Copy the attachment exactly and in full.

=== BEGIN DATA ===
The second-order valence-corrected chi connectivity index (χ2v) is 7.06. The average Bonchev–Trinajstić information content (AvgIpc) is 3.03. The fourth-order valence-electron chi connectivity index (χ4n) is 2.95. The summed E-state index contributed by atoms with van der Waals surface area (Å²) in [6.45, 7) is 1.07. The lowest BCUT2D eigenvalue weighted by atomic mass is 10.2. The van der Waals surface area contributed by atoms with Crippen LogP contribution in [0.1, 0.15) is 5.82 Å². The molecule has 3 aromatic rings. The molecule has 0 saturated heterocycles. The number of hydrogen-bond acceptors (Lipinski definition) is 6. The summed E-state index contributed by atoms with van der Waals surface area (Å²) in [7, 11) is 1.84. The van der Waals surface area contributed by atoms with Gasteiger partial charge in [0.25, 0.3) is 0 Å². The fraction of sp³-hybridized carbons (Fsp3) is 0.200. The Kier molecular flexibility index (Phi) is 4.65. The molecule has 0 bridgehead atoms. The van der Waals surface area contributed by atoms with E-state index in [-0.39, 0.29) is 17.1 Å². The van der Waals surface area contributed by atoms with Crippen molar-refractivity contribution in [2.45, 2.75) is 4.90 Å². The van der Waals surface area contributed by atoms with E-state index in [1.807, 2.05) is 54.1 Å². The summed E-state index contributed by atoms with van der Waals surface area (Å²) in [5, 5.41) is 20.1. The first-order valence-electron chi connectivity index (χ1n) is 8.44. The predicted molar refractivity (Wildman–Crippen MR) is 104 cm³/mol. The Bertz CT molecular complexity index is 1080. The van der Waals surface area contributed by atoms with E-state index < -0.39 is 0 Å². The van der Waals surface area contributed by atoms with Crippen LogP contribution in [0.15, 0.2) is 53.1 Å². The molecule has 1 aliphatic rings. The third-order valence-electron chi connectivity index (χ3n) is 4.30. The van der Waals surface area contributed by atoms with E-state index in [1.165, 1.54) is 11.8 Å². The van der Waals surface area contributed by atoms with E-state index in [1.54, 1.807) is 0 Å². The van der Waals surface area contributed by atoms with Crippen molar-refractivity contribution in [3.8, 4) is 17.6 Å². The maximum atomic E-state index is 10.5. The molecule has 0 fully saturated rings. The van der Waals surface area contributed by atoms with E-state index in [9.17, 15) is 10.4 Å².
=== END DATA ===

The second-order valence-corrected chi connectivity index (χ2v) is 7.06. The average Bonchev–Trinajstić information content (AvgIpc) is 3.03. The fourth-order valence-electron chi connectivity index (χ4n) is 2.95. The summed E-state index contributed by atoms with van der Waals surface area (Å²) in [6.45, 7) is 1.07. The lowest BCUT2D eigenvalue weighted by atomic mass is 10.2. The van der Waals surface area contributed by atoms with Crippen LogP contribution in [0.1, 0.15) is 5.82 Å². The molecule has 3 aromatic rings. The molecule has 0 saturated heterocycles. The number of hydrogen-bond acceptors (Lipinski definition) is 6. The summed E-state index contributed by atoms with van der Waals surface area (Å²) in [7, 11) is 1.84. The van der Waals surface area contributed by atoms with Gasteiger partial charge in [0.25, 0.3) is 0 Å². The fraction of sp³-hybridized carbons (Fsp3) is 0.200. The Kier molecular flexibility index (Phi) is 4.65. The molecule has 0 bridgehead atoms. The van der Waals surface area contributed by atoms with E-state index in [-0.39, 0.29) is 17.1 Å². The van der Waals surface area contributed by atoms with Crippen molar-refractivity contribution in [2.45, 2.75) is 4.90 Å². The van der Waals surface area contributed by atoms with E-state index in [1.807, 2.05) is 54.1 Å². The summed E-state index contributed by atoms with van der Waals surface area (Å²) in [5, 5.41) is 20.1. The first-order valence-electron chi connectivity index (χ1n) is 8.44. The predicted molar refractivity (Wildman–Crippen MR) is 104 cm³/mol. The Bertz CT molecular complexity index is 1080. The van der Waals surface area contributed by atoms with E-state index < -0.39 is 0 Å². The van der Waals surface area contributed by atoms with Crippen LogP contribution in [0.15, 0.2) is 53.1 Å². The molecule has 1 aliphatic rings. The third-order valence-electron chi connectivity index (χ3n) is 4.30. The van der Waals surface area contributed by atoms with E-state index in [1.165, 1.54) is 11.8 Å². The van der Waals surface area contributed by atoms with E-state index in [1.54, 1.807) is 0 Å². The van der Waals surface area contributed by atoms with Crippen molar-refractivity contribution in [3.8, 4) is 17.6 Å². The maximum atomic E-state index is 10.5. The molecule has 0 fully saturated rings. The van der Waals surface area contributed by atoms with E-state index in [9.17, 15) is 10.4 Å².